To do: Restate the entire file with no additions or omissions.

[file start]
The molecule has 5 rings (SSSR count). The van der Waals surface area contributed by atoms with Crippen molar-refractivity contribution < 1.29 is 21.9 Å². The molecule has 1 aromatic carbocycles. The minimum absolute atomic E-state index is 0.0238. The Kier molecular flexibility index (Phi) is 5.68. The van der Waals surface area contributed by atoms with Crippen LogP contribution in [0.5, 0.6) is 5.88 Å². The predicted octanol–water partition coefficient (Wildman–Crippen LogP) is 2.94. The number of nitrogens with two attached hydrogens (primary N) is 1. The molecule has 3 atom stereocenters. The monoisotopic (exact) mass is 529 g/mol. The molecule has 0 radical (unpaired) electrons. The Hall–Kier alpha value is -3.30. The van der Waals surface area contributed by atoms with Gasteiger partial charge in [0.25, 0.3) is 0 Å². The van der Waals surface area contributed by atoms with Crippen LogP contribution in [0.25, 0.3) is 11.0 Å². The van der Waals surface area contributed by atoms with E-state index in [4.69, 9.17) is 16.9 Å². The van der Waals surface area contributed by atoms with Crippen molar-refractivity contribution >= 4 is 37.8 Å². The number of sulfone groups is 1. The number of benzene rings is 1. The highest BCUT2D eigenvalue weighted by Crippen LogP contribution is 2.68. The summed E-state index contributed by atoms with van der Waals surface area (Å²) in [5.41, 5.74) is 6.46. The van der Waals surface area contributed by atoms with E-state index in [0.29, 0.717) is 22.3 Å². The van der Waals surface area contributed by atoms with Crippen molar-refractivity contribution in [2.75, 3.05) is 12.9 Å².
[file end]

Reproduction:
The molecule has 5 rings (SSSR count). The van der Waals surface area contributed by atoms with Crippen molar-refractivity contribution < 1.29 is 21.9 Å². The molecule has 1 aromatic carbocycles. The minimum absolute atomic E-state index is 0.0238. The Kier molecular flexibility index (Phi) is 5.68. The van der Waals surface area contributed by atoms with Crippen LogP contribution in [0.5, 0.6) is 5.88 Å². The predicted octanol–water partition coefficient (Wildman–Crippen LogP) is 2.94. The number of nitrogens with two attached hydrogens (primary N) is 1. The molecule has 3 atom stereocenters. The monoisotopic (exact) mass is 529 g/mol. The molecule has 0 radical (unpaired) electrons. The Hall–Kier alpha value is -3.30. The van der Waals surface area contributed by atoms with Gasteiger partial charge in [0.25, 0.3) is 0 Å². The van der Waals surface area contributed by atoms with Crippen LogP contribution in [0.25, 0.3) is 11.0 Å². The van der Waals surface area contributed by atoms with E-state index in [4.69, 9.17) is 16.9 Å². The van der Waals surface area contributed by atoms with Crippen molar-refractivity contribution >= 4 is 37.8 Å². The number of sulfone groups is 1. The number of benzene rings is 1. The highest BCUT2D eigenvalue weighted by Crippen LogP contribution is 2.68. The summed E-state index contributed by atoms with van der Waals surface area (Å²) in [5.41, 5.74) is 6.46. The van der Waals surface area contributed by atoms with E-state index in [0.29, 0.717) is 22.3 Å². The van der Waals surface area contributed by atoms with Crippen molar-refractivity contribution in [2.75, 3.05) is 12.9 Å².